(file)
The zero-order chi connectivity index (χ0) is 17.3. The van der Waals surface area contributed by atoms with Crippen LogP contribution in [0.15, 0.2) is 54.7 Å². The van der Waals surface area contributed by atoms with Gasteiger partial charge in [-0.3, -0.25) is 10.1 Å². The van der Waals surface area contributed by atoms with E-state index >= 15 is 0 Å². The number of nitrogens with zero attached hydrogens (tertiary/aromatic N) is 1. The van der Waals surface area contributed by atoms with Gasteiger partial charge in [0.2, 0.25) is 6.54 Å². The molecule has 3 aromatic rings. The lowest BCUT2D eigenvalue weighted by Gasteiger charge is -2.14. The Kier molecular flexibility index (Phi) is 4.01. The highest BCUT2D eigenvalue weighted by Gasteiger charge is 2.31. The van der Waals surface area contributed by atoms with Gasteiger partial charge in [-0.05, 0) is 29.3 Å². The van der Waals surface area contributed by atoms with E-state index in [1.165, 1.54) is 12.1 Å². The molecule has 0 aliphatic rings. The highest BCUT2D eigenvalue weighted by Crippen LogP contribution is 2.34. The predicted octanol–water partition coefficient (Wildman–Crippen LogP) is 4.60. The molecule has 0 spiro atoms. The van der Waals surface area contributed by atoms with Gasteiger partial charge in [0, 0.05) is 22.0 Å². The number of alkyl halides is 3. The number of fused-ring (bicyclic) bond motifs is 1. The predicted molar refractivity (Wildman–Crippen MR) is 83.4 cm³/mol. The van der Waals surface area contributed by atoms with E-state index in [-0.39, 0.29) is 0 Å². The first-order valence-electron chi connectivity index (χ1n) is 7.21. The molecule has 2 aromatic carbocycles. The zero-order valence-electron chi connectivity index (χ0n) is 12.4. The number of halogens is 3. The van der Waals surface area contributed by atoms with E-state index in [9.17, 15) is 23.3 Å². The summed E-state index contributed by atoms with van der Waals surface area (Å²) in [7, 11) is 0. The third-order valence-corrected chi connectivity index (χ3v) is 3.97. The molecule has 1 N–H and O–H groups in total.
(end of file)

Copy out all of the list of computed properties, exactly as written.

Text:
The zero-order chi connectivity index (χ0) is 17.3. The van der Waals surface area contributed by atoms with Crippen LogP contribution in [0.15, 0.2) is 54.7 Å². The van der Waals surface area contributed by atoms with Gasteiger partial charge in [-0.3, -0.25) is 10.1 Å². The van der Waals surface area contributed by atoms with E-state index >= 15 is 0 Å². The number of nitrogens with zero attached hydrogens (tertiary/aromatic N) is 1. The van der Waals surface area contributed by atoms with Gasteiger partial charge in [0.2, 0.25) is 6.54 Å². The molecule has 3 aromatic rings. The lowest BCUT2D eigenvalue weighted by Gasteiger charge is -2.14. The Kier molecular flexibility index (Phi) is 4.01. The highest BCUT2D eigenvalue weighted by Gasteiger charge is 2.31. The van der Waals surface area contributed by atoms with Gasteiger partial charge in [-0.05, 0) is 29.3 Å². The van der Waals surface area contributed by atoms with E-state index in [1.165, 1.54) is 12.1 Å². The molecule has 0 aliphatic rings. The highest BCUT2D eigenvalue weighted by Crippen LogP contribution is 2.34. The predicted octanol–water partition coefficient (Wildman–Crippen LogP) is 4.60. The molecule has 0 spiro atoms. The van der Waals surface area contributed by atoms with Gasteiger partial charge in [0, 0.05) is 22.0 Å². The number of alkyl halides is 3. The number of fused-ring (bicyclic) bond motifs is 1. The predicted molar refractivity (Wildman–Crippen MR) is 83.4 cm³/mol. The van der Waals surface area contributed by atoms with E-state index in [-0.39, 0.29) is 0 Å². The first-order valence-electron chi connectivity index (χ1n) is 7.21. The molecule has 2 aromatic carbocycles. The zero-order valence-electron chi connectivity index (χ0n) is 12.4. The number of halogens is 3. The van der Waals surface area contributed by atoms with E-state index in [9.17, 15) is 23.3 Å². The summed E-state index contributed by atoms with van der Waals surface area (Å²) in [7, 11) is 0. The third-order valence-corrected chi connectivity index (χ3v) is 3.97. The molecule has 1 N–H and O–H groups in total.